On Thursday, Nov 6, 2003, at 12:51 US/Pacific, John Peacock wrote:
> If the tags only exist in the local repository then two people working
> on the same branch would not have the same mergepoint information. > ...
> [example snipped]
> If the mergepoint info is in the local sandbox, then User B will not
> be able to perform a merge from trunk at this point without checking
> exactly where each file was merged with trunk (using 'svn log' for
> example). User A can just repeat the same merge command and get only
> the trunk changes after the last merge.
Let me see if I understand this example correctly: when user A (call
him Al) wants to work on something, Al creates a local branch of the
public trunk. The tag is actually created at the base of that local
branch (not at the base of the trunk, as I had assumed). As time goes
by and Al merges in updates from the public trunk, the tag of the local
copy is updated. When Al pushes a changeset, it shows up as a branch
in the public repository with the tag at the base of the branch. User
B (call her Barb) can then check out the branch and the knowledge of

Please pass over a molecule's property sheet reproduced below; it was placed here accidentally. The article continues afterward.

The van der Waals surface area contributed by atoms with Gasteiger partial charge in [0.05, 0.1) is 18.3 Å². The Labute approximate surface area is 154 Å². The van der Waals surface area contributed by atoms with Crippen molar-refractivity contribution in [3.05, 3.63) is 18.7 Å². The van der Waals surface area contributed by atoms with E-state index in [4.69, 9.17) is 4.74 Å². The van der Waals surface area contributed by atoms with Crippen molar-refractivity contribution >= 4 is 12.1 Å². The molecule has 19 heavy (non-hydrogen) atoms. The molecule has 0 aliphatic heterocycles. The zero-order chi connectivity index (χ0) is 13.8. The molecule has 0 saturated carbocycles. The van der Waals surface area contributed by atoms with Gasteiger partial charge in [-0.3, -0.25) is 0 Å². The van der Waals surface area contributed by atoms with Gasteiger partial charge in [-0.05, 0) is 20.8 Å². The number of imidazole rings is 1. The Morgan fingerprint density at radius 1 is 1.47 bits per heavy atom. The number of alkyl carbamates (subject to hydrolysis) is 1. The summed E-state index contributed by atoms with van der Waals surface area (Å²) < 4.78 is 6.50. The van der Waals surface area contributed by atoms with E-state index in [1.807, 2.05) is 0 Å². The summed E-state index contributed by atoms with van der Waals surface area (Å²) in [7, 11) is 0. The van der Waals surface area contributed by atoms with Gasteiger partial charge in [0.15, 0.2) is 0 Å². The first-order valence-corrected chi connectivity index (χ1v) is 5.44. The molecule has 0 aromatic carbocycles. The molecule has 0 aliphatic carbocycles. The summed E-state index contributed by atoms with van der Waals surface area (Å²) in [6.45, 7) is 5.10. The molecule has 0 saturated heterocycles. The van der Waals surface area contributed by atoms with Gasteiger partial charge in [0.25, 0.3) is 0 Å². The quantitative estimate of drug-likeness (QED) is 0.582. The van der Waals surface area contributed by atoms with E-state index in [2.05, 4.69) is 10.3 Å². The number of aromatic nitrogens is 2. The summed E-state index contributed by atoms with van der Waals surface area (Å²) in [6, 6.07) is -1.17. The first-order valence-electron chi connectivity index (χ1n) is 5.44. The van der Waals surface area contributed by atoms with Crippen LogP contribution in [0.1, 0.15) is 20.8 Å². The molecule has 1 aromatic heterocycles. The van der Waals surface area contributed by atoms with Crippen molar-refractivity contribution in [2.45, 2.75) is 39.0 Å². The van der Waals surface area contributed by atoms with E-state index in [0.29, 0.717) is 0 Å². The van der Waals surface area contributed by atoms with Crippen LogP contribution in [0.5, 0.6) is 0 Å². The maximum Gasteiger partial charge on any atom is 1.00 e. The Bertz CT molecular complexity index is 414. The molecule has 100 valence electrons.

the mergepoint is attached.
Have I got it? If so, then this seems perfectly reasonable. There are
indeed some interesting problems to be solved if Al and Barb make
independent merges thereafter, but I suppose that's not a problem that
needs to be cured immediately. And now admin C (call him Chuck) can
easily merge the changeset into the trunk and only apply the changes
actually made in the branch, yes?
Correct me if I'm wrong, but isn't tracking mergepoints like this
intended to be part of the basic SVN processing? If not now, then
someday? And if that's the case, shouldn't there be some concern about
how this will impact that functionality?
And then there's the scenario where the user doesn't create a branch,
but applies his changes directly to the (local) trunk, merging from
time to time from the public repository. What happens when he pushes
that changeset? (This is how I was thinking it would be done; work on
changes locally, commit them locally as needed to keep track of what
you're doing, then ship the finished modifications as a single
Just color me confused,
-- Greg Noel, retired UNIX guru
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Received on Fri Nov 7 13:16:42 2003